New York Times praises Bush nominee for attorney general, Michael Mukasey

The New York Times published an article on Thursday that typifies the way in which the liberal media and political establishment has lined up behind Bush’s selection for attorney general, Michael Mukasey.

In “Big Terror Trial Shaped Views of Justice Pick,” Times’ national legal correspondent, Adam Liptak, begins with a reverent description of Mukasey’s handling of the trial of Omar Abdel Rahman, who was found guilty of planning to blow up New York city landmarks.

“On Jan. 17, 1996, after a nine-month terrorism trial and a rambling 100-minute lecture from a blind sheik found guilty of conspiring to wage war against the United States, Judge Michael B. Mukasey had had enough,” Liptak writes. Mukasey responded with “a few terse stern and prescient remarks” and sentenced Abdel Rahman to life in prison.

Liptak then gives the moral of the trial: “Long before most Americans had given deep consideration to the terrorist threat from radical Islam or to whether the criminal justice system is the right forum for trying people accused of terrorism, Judge Mukasey received an intensive education on those topics.” In other words, Mukasey saw farther than the rest of the country, anticipating the danger posed by terrorists and grasping the need to fundamentally curtail democratic rights.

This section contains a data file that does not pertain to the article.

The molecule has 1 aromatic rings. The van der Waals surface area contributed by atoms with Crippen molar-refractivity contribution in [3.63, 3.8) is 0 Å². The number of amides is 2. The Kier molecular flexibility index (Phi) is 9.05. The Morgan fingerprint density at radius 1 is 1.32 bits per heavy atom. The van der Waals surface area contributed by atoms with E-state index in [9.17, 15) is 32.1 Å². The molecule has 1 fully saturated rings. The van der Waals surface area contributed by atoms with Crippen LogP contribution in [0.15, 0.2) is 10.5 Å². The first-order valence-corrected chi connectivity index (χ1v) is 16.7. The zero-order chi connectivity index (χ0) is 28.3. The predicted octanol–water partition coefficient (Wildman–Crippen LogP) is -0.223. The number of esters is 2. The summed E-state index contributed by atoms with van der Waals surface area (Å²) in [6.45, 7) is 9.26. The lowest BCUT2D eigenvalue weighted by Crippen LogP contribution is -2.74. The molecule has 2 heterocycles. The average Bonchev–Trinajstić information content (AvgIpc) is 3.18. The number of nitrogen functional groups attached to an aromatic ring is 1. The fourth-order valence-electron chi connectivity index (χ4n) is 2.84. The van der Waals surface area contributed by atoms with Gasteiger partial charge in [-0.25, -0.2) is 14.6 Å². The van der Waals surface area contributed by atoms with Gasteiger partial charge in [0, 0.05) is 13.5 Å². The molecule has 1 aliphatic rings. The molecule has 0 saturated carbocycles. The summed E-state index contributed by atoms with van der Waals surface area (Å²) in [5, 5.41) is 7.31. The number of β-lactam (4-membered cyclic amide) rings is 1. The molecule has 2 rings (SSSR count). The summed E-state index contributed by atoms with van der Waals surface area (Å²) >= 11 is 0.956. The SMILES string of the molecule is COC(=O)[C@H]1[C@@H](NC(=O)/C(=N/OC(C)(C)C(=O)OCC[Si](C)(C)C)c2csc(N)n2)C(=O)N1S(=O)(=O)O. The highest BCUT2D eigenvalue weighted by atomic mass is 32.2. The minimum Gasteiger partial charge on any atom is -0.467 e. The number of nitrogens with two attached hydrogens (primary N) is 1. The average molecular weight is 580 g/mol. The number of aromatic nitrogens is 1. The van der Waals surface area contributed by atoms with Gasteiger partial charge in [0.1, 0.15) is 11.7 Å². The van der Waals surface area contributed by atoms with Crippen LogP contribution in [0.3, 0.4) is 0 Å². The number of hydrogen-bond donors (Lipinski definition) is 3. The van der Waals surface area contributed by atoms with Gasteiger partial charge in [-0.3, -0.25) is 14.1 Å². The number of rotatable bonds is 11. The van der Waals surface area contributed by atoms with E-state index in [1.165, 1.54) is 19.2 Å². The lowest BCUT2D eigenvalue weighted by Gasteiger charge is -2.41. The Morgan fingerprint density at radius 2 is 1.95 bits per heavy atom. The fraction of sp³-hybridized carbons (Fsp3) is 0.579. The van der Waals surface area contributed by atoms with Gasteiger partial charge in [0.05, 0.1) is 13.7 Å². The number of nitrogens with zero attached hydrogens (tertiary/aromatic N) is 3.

Who is the individual who receives such fulsome praise from the New York Times? Mukasey is a deeply reactionary “law and order” judge, who in his tenure on the US District Court for the Southern District of New York demonstrated scant regard for democratic procedures and the rights of the accused.

In one of his most significant recent decisions, Mukasey ruled in 2002 that Jose Padilla, a US citizen captured on US soil, could be held indefinitely under military custody as an “enemy combatant.” He is a strong supporter of using the “war on terror” as a justification for severely curtailing civil liberties and creating an entirely new legal structure under which those accused of terrorism can be denied due process of law.

In a Wall Street Journal editorial published last month, Mukasey supported a proposal—advanced by Andrew McCarthy, who was the lead prosecutor in the Abdel Rahman case—that would create a separate “national security court” operating independently of the regular court system. He also supported a proposal by former deputy attorney general George Terwilliger—a leader of Bush’s legal team during the 2000 election dispute—to establish a form of “civil commitment” to detain “national security” suspects without trial.